Labor & Employment Law Daily Closing a storied case, Harris Funeral Homes to pay $250K to settle sex bias suit involving transgender employee
News
Friday, December 4, 2020

Closing a storied case, Harris Funeral Homes to pay $250K to settle sex bias suit involving transgender employee

By Joy P. Waltemath, J.D.

“It is impossible to discriminate against a person for being homosexual or transgender without discriminating against that individual based on sex.”

Resolving a case that ultimately reached the U.S. Supreme Court, along with two others, and resulted in a holding that “[a]n employer who fires an individual for being homosexual or transgender fires that person for traits or actions it would not have questioned in members of a different sex. Sex plays a necessary and undisguisable role in the decision, exactly what Title VII forbids,” the EEOC has announced that R.G. & G.R. Harris Funeral Homes, Inc., will pay $250,000 to settle the EEOC’s sex discrimination lawsuit, the agency announced December 1, 2020.

Each of the three cases before the High Court—Bostock v. Clayton County, Georgia ; Zarda v. Altitude Express, Inc., and this one, R.G. & G.R. Harris Funeral Homes, Inc. v. EEOC —involved the termination of a long-time employee; two were fired shortly after revealing they were gay, and in the instant case, an employee who initially presented as a male, was fired after telling her employer she planned to “live and work full-time as a woman.”

According to the EEOC’s 2014 lawsuit, Harris discharged the late Aimee Stephens as funeral director because she announced she was transitioning from male to female. The EEOC further alleged that Harris provided male front-facing employees suits but provided no clothing assistance to female employees until October 2014, when it began providing them a clothing stipend. The EEOC filed suit in U.S. District Court for the Eastern District of Michigan after first attempting to reach a pre-litigation settlement through its conciliation process.

At the Supreme Court. When the case reached the Supreme Court as one of three consolidated cases involving employees allegedly fired for being either gay or transgender, Justice Gorsuch, who was joined by Justices Roberts, Ginsberg, Breyer, Sotomayor, and Kagan, noted that while those who adopted the Civil Rights Act “might not have anticipated their work would lead to this particular result,” that is no reason to ignore the law’s demands (Bostock v. Clayton County, Georgia, June 15, 2020, Gorsuch, N.).

The Court explained that “From the ordinary public meaning of the statute’s language at the time of the law’s adoption, a straightforward rule emerges: An employer violates Title VII when it intentionally fires an individual employee based in part on sex.” Moreover, an “individual’s homosexuality or transgender status is not relevant to employment decisions. That’s because it is impossible to discriminate against a person for being homosexual or transgender without discriminating against that individual based on sex.”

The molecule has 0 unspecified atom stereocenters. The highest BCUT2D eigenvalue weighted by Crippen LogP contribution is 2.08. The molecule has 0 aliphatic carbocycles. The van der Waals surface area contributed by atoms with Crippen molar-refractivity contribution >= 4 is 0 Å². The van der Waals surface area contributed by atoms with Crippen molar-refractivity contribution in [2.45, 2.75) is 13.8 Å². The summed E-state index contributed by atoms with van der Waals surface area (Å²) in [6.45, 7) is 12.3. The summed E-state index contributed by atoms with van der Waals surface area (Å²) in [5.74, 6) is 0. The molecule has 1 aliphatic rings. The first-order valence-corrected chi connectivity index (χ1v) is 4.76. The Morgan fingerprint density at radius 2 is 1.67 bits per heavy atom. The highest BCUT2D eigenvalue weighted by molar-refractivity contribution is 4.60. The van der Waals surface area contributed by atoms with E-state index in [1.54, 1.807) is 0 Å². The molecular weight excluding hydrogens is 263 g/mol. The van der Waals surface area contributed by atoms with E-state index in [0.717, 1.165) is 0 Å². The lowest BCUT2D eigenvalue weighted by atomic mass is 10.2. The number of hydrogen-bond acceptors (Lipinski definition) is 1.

When an employer fires a gay or transgender employee, the Court observed, two causal factors may be in play—both the individual’s sex and the sex to which the individual is attracted or with which the individual identifies. “But Title VII doesn’t care. If an employer would not have discharged an employee but for that individual’s sex, the statute’s causation standard is met, and liability may attach.” These cases, said the Court, involve simply the straightforward application of legal terms with plain and settled meanings.

EEOC resolution. The litigation between the EEOC and Harris is concluded by the consent decree, pursuant to which Harris will pay $130,000 in back pay and compensatory damages to Stephens’s estate and $120,000 in attorney fees to Stephens’s attorneys. The company will pay a total of $3,705 in clothing benefits for the period of September 2012 to the present, to be divided among approximately 17 female front-facing employees. Harris will also provide anti-discrimination training, revise its anti-discrimination policy, and implement new procedures for handling discrimination complaints.

“The law is now clear that discrimination against an employee because of his or her transgender status is sex discrimination,” said EEOC Trial Attorney Dale Price. “Employers also cannot discriminate on the basis of sex with regard to providing employees with clothing benefits.”

Interested in submitting an article?

Submit your information to us today!

Learn More

Labor & Employment Law Daily: Breaking legal news at your fingertips

Sign up today for your free trial to this daily reporting service created by attorneys, for attorneys. Stay up to date on labor and employment legal matters with same-day coverage of breaking news, court decisions, legislation, and regulatory activity with easy access through email or mobile app.